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Walking Israel: A Personal Search for the Soul of a Nation

3.81  ·  Rating Details ·  189 Ratings  ·  42 Reviews
From the much lauded author of Breaking News comes a version of Walking the Bible just for Israel.

With its dense history of endless conflict and biblical events, Israel's coastline is by far the most interesting hundred miles in the world. As longtime chief of NBC’s Tel Aviv news bureau, Martin Fletcher is in a unique position to interpret Israel, and he brings it off in a
Hardcover, 320 pages
Published September 28th 2010 by Thomas Dunne Books
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This is a heartfelt book, written by a seasoned journalist (unknown to me but who well might be known to NBC television viewers or newspaper and magazine readers as I am not) Already a paradox appears: because when do journalists have a heart? They can't afford to. But MF has a heart big enough to encompass the entire spectrum of humanity represented in the tiny country that is Israel.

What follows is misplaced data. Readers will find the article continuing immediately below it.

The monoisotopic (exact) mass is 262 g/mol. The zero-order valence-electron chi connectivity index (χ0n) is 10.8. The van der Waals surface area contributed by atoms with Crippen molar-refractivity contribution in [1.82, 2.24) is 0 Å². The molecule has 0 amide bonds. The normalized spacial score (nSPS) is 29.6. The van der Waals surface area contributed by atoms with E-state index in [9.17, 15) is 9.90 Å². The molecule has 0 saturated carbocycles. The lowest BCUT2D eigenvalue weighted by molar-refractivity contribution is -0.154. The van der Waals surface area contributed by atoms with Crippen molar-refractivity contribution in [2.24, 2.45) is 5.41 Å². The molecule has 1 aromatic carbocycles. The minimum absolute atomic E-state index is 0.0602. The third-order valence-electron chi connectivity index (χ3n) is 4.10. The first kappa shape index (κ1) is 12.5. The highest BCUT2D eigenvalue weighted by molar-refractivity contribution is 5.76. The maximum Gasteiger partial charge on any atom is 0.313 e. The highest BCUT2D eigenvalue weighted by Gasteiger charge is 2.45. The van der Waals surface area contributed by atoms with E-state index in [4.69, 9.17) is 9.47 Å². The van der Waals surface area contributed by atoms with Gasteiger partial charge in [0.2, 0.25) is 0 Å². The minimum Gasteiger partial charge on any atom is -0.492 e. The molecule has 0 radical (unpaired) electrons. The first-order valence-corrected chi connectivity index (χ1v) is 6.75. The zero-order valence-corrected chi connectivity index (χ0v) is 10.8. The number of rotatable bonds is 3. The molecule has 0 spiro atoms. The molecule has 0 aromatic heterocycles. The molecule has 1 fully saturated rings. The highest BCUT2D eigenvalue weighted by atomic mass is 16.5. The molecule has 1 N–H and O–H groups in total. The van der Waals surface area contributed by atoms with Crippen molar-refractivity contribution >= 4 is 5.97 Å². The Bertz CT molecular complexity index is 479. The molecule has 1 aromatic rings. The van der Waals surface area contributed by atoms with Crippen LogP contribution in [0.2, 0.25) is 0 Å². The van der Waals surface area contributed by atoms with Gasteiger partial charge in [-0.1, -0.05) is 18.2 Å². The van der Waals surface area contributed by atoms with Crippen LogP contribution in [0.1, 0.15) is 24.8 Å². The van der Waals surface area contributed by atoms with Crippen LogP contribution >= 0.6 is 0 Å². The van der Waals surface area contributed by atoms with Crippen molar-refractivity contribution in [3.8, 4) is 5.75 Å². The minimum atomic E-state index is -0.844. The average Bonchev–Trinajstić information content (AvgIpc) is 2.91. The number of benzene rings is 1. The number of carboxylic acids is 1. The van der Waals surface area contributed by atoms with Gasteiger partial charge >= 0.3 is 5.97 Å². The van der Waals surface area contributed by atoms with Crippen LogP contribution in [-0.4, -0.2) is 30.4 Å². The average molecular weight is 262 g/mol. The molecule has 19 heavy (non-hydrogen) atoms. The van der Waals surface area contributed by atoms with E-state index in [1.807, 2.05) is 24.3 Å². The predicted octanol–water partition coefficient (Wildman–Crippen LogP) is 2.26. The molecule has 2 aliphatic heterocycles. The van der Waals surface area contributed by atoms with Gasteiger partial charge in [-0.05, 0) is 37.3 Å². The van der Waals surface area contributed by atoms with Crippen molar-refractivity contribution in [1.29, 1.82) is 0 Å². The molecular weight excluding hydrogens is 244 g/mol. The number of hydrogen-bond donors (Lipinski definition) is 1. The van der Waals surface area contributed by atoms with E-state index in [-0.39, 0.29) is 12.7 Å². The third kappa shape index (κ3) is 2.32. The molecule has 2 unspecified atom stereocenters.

Originally, when first conceiving his plan to walk the Israeli coast from the Ladder of Tyre in Lebanon to the
Aug 10, 2012 K C rated it it was ok
Found the book disappointing, as Fletcher might have been seaching for the soul of Israel but he didn't find it. As an NBC reporter who has lived in Israel thirty odd years, his goal was to get away from the "news" items and find the "real" Israel as he walked down the coast. Since he has lived in Israel longer than I have, I was expecting some revelations and insights. Unfortunately with his limited Hebrew, his trek down the coast resulted in very few spontaneous meetings and discussions and mo ...more
Perhaps it deserves a slightly higher review, but I was hoping it would be primarily travel narrative. Instead, it's journalistic interviews, mostly about the Arab - Jew dilemma (best I can put it), which I'll give him props for carrying off as even-handed. There's also a bit about the kibbutz phenomenon and early Jewish settlement. Travel aspect was strongest around Tel Aviv itself. Recommended for folks interested in a historical perspective of the nation, less so if one is looking for a more ...more